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What's missing from WCAG 2.0?

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Reply with quote Hi all,

I need some help with clarification of a point in WCAG 2.o draft.
it's regarding the use of screen readers and JavaScript. following a recent GAWDS post on the topic, I've been thinking about how WCAG 2.0 may not adequatley cover a particular area of concern to me.

Guideline 1.1 says:
Quote:
1.1.1 For non-text content that is used to convey information, text alternatives identify the non-text content and convey the same information. For multimedia, provide a text-alternative that identifies the multimedia. For live audio-only and live video-only, conform to success criterion 1.1.5. [How to meet 1.1.1]


Fine, so if the user doesn't have JavaScript or flash or whatever, they have an alternative. Great. so what if they DO have JavaScript?

Guideline 2.1 says:
Quote:
2.1.1 All functionality of the content is operable in a non time-dependent manner through a keyboard interface, except where the task requires analog, time-dependent input. [How to meet 2.1.1]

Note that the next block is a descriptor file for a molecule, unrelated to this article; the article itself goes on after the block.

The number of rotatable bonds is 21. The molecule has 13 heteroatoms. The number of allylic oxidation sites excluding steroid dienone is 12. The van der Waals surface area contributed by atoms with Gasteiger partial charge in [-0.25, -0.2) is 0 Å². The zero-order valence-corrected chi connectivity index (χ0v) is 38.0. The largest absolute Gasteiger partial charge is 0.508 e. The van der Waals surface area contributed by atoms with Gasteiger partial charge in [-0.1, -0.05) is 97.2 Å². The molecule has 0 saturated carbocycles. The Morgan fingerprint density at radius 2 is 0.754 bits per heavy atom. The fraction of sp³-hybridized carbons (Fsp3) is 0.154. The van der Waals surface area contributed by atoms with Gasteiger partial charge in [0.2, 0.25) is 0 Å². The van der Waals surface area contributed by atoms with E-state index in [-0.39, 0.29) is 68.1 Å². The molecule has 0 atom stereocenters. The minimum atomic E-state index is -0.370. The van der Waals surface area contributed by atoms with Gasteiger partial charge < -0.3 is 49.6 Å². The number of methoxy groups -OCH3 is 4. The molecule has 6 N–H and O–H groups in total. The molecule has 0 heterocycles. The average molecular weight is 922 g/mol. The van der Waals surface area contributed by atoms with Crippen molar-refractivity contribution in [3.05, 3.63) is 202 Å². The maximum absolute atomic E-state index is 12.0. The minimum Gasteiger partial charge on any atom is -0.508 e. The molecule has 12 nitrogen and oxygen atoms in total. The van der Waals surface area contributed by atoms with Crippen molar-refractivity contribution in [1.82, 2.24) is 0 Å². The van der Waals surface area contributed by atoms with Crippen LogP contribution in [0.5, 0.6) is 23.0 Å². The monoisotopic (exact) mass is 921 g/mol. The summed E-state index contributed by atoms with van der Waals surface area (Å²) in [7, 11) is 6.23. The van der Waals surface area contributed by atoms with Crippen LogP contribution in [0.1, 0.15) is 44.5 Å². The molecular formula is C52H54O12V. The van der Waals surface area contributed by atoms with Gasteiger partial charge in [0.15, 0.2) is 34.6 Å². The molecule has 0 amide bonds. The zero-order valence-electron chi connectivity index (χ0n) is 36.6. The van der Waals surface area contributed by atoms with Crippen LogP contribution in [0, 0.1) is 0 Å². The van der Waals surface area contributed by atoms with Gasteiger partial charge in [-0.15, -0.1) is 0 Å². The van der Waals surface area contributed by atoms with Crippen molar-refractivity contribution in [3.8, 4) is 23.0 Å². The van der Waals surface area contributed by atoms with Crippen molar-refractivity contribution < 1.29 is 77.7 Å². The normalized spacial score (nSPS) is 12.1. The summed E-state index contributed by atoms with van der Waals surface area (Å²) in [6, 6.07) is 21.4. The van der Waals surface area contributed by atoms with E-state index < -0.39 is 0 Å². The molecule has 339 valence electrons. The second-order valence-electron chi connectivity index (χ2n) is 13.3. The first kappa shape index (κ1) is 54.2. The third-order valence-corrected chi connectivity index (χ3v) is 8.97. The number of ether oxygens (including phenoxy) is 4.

Note: This does not preclude and should not discourage the support of other input methods (such as a mouse) in addition to keyboard operation.

Note: MouseKeys does not satisfy this success criterion.


Consider the case where JavaScript is used to display content or change content elsewhere on the page when an area recieves focus via mouse or by tabbing, this could be innaccessible to a screen reader user but because it is keyboard operable, could potentially pass through WCAG guidelines.

The issue being that sighted keyboard users and screen reader users don't use the web in the same way. Screen reader users need an additional level of feedback. The question is:

Does WCAG 2.0 adequately cover screen reader users?

The most likely answer is "yes" and I've missed something in the guidelines and someone is going to point it out to me. It's unlikely that this type of not-uncommon scenario has been overlooked entirely.

Grant Broome
Blog
CDSM
Shaw Trust
Reply with quote
Grant Broome wrote:
Guideline 1.1 says:
Quote:
1.1.1 For non-text content that is used to convey information, text alternatives identify the non-text content and convey the same information. For multimedia, provide a text-alternative that identifies the multimedia. For live audio-only and live video-only, conform to success criterion 1.1.5. [How to meet 1.1.1]

Fine, so if the user doesn't have JavaScript or flash or whatever, they have an alternative. Great. so what if they DO have JavaScript?

I'm not following you...

Firstly, if they haven't got flash, there's a text alternative.
Secondly, if they have got flash, there's still a text alternative to it, and WCAG doesn't just mean "XHTML/HTML". The flash version would need to be accessible also otherwise it's still a WCAG fail.